Screening of Metrosideros Polymorpha ('Ohi'a) Varieties for Resistance to Ceratocystis Lukuohia

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Forest Pathology

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Stands of the landscape‐dominant tree, Metrosideros polymorpha (‘ōhi‘a) on the Island of Hawai‘i, HI., USA, are dying from a phenomenon known as rapid ‘ōhi‘a death (ROD). Approximately 180,000 acres of forest have already been impacted by the disease, the majority of which is attributed to C. lukuohia, the more aggressive of the two Ceratocystis species responsible for ROD. Three isolates of C. lukuohia were compared for differences in aggressiveness. Mean disease severity and mean number of days to death did not differ among the three isolates of C. lukuohia. A single isolate was selected for use in a resistance screening of 128 plants across four varieties of M. polymorpha occurring on Hawai‘i Island: incana, glaberrima, polymorpha and newellii. Disease severity was lower in early‐successional var. incana (38.84%) and riparian var. newellii (36.11%) compared to late‐successional var. glaberrima (61.27%) and high‐elevation var. polymorpha (70.27%). Var. incana and var. newellii also had the lowest mortality (63% and 77%, respectively) while var. glaberrima (86%) and var. polymorpha (100%) had the highest mortality. Eighty‐five per cent of the plants that died did so within 49 days post‐inoculation and mean number of days to death was significantly higher for var. glaberrima (46) compared to var. polymorpha (31). The results of this preliminary study suggest that some form of resistance might be present in natural populations of at least one variety of M. polymorpha on Hawai‘i Island and should be investigated more intensively.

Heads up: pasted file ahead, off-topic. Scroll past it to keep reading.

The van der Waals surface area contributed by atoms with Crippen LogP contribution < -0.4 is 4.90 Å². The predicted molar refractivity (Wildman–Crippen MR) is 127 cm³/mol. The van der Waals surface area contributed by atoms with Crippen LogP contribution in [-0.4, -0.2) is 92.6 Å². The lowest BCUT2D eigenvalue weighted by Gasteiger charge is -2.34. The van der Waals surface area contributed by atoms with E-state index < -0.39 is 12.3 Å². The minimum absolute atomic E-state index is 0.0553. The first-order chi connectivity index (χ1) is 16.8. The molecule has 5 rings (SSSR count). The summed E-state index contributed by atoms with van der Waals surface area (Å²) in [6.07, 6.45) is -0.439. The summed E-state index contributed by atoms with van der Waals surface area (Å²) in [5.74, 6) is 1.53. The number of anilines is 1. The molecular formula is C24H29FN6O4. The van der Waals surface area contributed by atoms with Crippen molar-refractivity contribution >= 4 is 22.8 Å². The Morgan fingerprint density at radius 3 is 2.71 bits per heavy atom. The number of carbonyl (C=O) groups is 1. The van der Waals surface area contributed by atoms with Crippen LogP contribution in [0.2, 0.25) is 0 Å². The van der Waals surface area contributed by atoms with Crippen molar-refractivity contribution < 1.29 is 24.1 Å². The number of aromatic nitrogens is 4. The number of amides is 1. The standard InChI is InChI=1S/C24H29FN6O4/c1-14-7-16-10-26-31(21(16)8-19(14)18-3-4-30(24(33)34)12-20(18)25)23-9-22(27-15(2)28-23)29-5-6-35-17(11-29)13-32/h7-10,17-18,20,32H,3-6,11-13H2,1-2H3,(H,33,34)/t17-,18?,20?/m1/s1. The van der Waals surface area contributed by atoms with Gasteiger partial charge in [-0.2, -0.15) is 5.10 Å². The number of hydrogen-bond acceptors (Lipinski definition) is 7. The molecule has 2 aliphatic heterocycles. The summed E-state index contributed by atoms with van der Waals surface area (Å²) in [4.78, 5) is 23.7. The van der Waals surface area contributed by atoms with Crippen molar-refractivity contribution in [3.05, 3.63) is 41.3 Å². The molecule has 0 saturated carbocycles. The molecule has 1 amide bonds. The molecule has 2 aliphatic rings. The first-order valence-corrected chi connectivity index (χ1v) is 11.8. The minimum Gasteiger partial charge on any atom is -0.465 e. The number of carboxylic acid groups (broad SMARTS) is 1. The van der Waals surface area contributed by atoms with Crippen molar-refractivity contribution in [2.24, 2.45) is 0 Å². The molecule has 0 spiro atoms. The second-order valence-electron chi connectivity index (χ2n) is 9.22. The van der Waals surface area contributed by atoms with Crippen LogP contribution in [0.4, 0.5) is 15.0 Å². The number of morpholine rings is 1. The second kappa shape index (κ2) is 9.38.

Ceratocystis; Disease type; Metrosideros; Wilt


Forest Biology



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